I was assisting a colleague in the Banking Industry yesterday with a Stakeholder Reputation strategy formulation and I thought that my readers could benefit from what I shared with him.
To reduce reputation risk throughout the organisation the message regarding reputation as an asset and risk will need to be addressed at three levels:
The company needs to develop a clear and convincing need for managing stakeholder reputation. The best way is to embody the company’s approach in a policy document and strategic plan that states clearly that the Board of Directors recognizes the tremendous value of intangibles and stakeholder relationships and undertake to manage it strategically.
This policy must be followed up with executive support that is demonstrated through the commitment of time, personnel, money. The policy needs to be rolled out using communication efforts that is planned, channeled, and acted upon. At the same time tracking and feedback systems should be developed that can include media scanning (external)and closer working together of the PR, Risk and Internal Auditors department in a vehicle such as a Reputation Committee*. Reputation needs to be included in performance management initiatives.
At Departmental level department heads should ensure that staff are informed, educated, train and supervised to foster and build the department and organization’s reputation amongst its stakeholders. Department Heads need to make Stakeholder Reputation a meeting agenda item which means that progress and obstacles and perceptions will be discussed and acted upon.
By department heads factoring in stakeholder reputation every time decisions are made, reputation will move from being a strategic concept to something more real. Department Heads can for instance focus on the concept of the internal customer service and through that focus improve perceptions of their own departments by external and internal stakeholders.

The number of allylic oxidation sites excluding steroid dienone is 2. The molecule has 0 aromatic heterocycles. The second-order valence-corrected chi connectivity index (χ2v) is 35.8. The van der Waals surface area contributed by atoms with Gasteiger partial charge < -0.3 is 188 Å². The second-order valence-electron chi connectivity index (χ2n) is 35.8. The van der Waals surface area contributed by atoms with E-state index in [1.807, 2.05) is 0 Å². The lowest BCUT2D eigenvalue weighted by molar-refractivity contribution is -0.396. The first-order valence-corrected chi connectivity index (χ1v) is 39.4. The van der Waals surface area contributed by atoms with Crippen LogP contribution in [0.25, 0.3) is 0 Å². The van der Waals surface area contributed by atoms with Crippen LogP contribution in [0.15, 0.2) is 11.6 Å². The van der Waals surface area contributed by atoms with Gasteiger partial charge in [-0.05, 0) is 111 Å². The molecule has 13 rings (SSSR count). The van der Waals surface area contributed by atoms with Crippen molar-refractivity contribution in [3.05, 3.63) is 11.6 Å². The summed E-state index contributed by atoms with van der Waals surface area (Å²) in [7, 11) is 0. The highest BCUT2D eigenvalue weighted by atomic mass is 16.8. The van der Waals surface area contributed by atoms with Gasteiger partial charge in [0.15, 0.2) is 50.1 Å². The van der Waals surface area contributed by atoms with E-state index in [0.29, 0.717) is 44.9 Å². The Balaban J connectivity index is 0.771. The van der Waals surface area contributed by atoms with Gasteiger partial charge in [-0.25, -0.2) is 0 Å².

To foster reputation throughout the organisation will require a balance between affective, behavioural, and cognitive learning. This will necessitate a three-pronged approach: fostering attitudes, developing and practicing of skills, and promoting understanding of the concepts and models behind reputation and stakeholder focused thinking.
In short: you need staff to not just know about reputation but also to be able to act and think in a reputable manner. Employees should receive information, education, training and supervision in what personal and organisation reputation is, why it is so important and what they could do to contribute to it. By selling the personal benefits to employees, attitudes will be affected and will eventually manifest through increased attention and personal service. People will learn to weigh up their actions in the context of their own personal reputation; i.e. "If I do this, what will people say, and feel about me".
By using a multidisciplinary and multidimensional approach companies can go a long way to influence the value of its reputation and ultimately its share price.
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